03 Sep   02 Oct   01 Nov   30 Nov

The New Moon Days of MonthsEdit

The lunar index for Annuary 4805 (2 Jan 2005) to Igust 4807 (2 Sept 2007) inclusive is 10.0 so all those months have a new moon day on the 10th. After that for the next 33 months, the lunar index is 10.5 so the new moon day is the 10th day of the 29 day months and the 11th day of the 30 day months.

The Lunar indices and new moon days for years 4789 to 4820 (1989-01-02 to 2021-01-01 AD) inclusive are:

Annuary Range   Gregorian Range           Index 29dm 30dm
4789A to 4791I  1989-01-02 to 1991-09-02   7.0    7    7
4791K to 4794D  1991-09-03 to 1994-05-03   7.5    7    8
4794F to 4796N  1994-05-04 to 1997-01-01   8.0    8    8
4797A to 4799I  1997-01-02 to 1999-09-02   8.5    8    9
4799K to 4802D  1999-09-03 to 2002-05-03   9.0    9    9
4802F to 4804N  2002-05-04 to 2005-01-01   9.5    9   10
4805A to 4807I  2005-01-02 to 2007-09-02  10.0   10   10
4807K to 4810D  2007-09-03 to 2010-05-03  10.5   10   11
4810F to 4812N  2010-05-04 to 2013-01-01  11.0   11   11
4813A to 4815I  2013-01-02 to 2015-09-02  11.5   11   12
4815K to 4818D  2015-09-03 to 2018-05-03  12.0   12   12
4818F to 4820N  2018-05-04 to 2021-01-01  12.5   12   13

The dark moon (astronomical new moon) will usually occur on the new moon day or the previous day. For example, the eclipse of 11 August 1999 occurred on 8 Igust 4799 (day before new moon day) and the eclipse of 29 March 2006 occurred on 10 Daipril 4806 (a new moon day). Most months in my Yerm calendar begin on the new moon day, but when the lunar index is higher, more (but still a minority) will begin the next day.

I've also defined a lunar index for the full moon, which progresses in the same way as the lunar index for the new moon and is either 14 greater or 15 less than the new moon lunar index.

The Solar Days of MonthsEdit

Because a year may have either 12 or 13 months, a given month may move around up to a month relative to the seasons. To enable a more accurate scheduling relative to the seasons, each non-intercalary month has a solarday.

The month after an intercalary month has its first day as a solar day, then each month has its solar day one day later. Because there are 32 rather than 30 months between each successive pair of intercalary months, there are two occasions when this progression of the solar day is halted. These are the nineth month after the intercalary month (solar day halts at 8) and the twenty fifthmonth after the intercalary month (solar day halts at 23).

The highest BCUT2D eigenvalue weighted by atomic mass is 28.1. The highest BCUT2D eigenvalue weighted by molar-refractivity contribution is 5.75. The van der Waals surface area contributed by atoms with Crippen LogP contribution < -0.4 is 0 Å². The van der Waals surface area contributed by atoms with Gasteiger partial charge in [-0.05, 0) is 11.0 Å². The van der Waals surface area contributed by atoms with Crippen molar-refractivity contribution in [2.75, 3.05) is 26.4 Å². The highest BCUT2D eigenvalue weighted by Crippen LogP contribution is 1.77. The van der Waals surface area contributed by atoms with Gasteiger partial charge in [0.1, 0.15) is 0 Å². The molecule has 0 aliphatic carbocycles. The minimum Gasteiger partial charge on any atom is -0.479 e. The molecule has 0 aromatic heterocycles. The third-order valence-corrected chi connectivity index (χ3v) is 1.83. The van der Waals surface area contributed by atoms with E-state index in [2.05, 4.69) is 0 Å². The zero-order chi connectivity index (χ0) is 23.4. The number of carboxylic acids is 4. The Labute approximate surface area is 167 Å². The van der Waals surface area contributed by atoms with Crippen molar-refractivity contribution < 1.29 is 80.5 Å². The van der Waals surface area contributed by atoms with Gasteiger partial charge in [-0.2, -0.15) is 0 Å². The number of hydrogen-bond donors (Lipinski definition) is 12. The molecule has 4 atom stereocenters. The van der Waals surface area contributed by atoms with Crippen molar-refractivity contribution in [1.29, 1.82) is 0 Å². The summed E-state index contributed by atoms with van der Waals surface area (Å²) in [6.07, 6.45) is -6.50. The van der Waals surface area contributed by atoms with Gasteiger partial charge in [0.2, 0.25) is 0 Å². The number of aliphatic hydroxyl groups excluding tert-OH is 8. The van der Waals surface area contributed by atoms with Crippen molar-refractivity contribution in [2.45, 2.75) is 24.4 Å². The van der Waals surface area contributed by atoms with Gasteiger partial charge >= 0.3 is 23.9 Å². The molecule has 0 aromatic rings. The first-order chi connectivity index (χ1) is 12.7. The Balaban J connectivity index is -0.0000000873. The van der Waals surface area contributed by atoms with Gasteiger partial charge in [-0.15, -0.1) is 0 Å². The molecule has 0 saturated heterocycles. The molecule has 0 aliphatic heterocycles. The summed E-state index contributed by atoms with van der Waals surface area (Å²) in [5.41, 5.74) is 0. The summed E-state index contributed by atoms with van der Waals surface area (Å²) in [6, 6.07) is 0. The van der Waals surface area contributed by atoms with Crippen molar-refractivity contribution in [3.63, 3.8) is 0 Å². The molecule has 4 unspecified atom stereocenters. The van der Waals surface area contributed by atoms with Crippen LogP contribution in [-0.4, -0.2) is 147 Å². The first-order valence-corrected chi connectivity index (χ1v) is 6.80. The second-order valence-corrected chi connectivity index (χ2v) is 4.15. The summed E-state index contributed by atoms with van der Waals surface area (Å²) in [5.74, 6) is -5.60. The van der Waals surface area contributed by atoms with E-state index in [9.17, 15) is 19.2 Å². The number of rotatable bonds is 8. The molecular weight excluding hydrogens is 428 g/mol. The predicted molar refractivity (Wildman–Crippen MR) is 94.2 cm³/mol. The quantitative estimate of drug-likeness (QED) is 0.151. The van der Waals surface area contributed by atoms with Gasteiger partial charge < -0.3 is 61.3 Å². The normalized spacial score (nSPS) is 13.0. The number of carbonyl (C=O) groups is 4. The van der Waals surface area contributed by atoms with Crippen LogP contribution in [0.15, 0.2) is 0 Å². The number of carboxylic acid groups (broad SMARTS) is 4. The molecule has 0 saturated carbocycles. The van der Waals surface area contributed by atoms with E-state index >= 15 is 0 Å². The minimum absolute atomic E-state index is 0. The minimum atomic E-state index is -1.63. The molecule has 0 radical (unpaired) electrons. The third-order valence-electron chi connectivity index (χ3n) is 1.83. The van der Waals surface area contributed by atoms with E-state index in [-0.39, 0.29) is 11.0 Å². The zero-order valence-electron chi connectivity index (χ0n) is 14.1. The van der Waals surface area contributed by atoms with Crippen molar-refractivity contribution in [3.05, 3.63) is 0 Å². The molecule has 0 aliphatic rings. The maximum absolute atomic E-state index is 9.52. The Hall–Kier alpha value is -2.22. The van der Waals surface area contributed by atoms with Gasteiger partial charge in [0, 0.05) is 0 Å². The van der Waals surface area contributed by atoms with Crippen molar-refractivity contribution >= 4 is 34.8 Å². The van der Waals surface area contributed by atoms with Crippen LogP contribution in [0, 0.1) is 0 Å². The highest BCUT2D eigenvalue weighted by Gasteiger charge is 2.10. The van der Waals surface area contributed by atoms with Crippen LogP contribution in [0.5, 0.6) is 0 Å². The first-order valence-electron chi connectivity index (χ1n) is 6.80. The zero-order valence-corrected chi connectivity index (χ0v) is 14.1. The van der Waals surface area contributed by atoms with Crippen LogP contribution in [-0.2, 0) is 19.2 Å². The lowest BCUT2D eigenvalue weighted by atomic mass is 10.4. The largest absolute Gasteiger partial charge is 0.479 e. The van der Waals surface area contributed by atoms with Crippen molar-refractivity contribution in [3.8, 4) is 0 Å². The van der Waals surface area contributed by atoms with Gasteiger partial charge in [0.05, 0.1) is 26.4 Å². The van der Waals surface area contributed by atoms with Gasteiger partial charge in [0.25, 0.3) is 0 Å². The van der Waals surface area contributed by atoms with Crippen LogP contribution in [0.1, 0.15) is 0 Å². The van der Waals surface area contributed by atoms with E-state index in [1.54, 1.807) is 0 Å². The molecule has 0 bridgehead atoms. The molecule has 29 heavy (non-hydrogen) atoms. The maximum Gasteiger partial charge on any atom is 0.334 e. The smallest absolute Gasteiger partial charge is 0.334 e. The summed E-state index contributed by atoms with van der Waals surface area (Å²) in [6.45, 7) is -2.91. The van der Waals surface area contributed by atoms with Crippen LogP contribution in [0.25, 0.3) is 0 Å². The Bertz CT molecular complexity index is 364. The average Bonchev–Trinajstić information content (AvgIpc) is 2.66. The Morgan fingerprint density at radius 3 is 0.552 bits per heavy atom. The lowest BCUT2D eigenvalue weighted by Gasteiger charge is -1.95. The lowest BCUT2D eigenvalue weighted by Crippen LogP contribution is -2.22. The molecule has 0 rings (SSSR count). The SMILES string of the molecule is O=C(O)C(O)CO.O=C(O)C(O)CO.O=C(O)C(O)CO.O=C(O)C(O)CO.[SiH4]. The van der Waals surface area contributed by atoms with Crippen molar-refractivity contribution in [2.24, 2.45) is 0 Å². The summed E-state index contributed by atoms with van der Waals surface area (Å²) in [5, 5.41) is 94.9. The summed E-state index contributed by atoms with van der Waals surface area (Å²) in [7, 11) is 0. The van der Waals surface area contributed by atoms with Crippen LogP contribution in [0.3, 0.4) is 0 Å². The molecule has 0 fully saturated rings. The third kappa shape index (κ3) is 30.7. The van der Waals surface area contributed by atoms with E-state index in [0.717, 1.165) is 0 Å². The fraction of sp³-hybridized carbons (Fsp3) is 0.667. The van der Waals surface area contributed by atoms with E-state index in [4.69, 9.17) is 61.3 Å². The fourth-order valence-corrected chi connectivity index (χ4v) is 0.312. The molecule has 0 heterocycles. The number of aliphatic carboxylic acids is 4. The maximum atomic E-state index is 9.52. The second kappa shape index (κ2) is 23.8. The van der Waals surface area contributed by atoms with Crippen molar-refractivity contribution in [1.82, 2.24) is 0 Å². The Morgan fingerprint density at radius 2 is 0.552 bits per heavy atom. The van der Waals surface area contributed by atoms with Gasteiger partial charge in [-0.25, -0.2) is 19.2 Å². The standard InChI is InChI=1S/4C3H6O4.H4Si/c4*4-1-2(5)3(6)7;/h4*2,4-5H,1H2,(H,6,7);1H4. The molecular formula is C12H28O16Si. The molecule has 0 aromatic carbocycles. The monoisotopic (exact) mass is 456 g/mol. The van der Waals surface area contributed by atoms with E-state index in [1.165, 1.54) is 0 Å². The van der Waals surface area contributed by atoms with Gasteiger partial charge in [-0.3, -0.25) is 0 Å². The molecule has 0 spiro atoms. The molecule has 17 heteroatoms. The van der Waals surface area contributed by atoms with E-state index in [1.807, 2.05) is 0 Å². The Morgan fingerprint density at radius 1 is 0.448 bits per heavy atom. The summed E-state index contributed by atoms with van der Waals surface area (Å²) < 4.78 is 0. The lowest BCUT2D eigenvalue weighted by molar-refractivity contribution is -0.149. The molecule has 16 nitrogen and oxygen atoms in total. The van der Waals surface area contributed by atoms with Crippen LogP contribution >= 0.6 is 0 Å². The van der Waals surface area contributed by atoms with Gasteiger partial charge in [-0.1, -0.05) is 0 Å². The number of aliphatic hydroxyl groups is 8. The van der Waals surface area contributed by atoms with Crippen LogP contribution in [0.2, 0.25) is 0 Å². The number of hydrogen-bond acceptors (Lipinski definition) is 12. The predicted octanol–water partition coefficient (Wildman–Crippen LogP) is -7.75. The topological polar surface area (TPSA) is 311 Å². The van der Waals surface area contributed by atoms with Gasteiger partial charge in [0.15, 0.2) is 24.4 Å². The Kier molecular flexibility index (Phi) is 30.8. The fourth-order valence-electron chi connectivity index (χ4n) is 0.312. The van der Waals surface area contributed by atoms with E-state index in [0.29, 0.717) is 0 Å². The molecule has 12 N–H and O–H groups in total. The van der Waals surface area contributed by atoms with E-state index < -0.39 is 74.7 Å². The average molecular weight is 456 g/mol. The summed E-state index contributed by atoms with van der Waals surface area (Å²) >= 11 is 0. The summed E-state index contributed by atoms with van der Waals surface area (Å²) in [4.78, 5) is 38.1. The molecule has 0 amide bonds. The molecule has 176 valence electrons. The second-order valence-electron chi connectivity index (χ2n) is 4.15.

Over the 8-year cycle the solar day of each month is:

Month      Year of 8-year Cycle
            0  1  2  3  4  5  6  7

Annuary    20  1 12 23  5 16 27  8
Bebry      21  2 13 24  6 17 28  9
Carch      22  3 14 25  7 18 29 10
Daipril    23  4 15 26  8 19 30 11
Eapril                       XX
Fay        23  5 16 27  8 20  1 12
Gyne       24  6 17 28  9 21  2 13
Huly       25  7 18 29 10 22  3 14
Igust      26  8 19 30 11 23  4 15
Jawgust             XX
Keptember  27  8 20  1 12 23  5 16
Luctober   28  9 21  2 13 24  6 17
Myvember   29 10 22  3 14 25  7 18
Nicember   30 11 23  4 15 26  8 19
Ocember    XX

NB: The intercalary months (marked XX) have no solar day.

The solar days are not only useful for tracking the seasons, but also for reckoning the insertion intercalary months (after a solar day on the 30th). Also the halfway point when the lunar index is changes is when the solar day changes from 15 to 16.

Long Term AccuracyEdit

The new and full moon days repeat once every 11600 years, giving a mean period of 29.530591 days. The 11600 years is the absolute cycle of this ONE DAY BEFORE calendar, the 725-years cycle is relative to the Gregorian calendar.

The Seven Day WeekEdit

The 33 month cycle of this calendar has one day more than a whole number of weeks, except when the intercalary month is shortened, then it has a whole number of weeks. So 1 Annuary 4805 was Sunday 2 January 2006 and 33 months later 1 Keptember 4807 will be Monday 3 September 2007.

External Link Edit

Annuary Calendar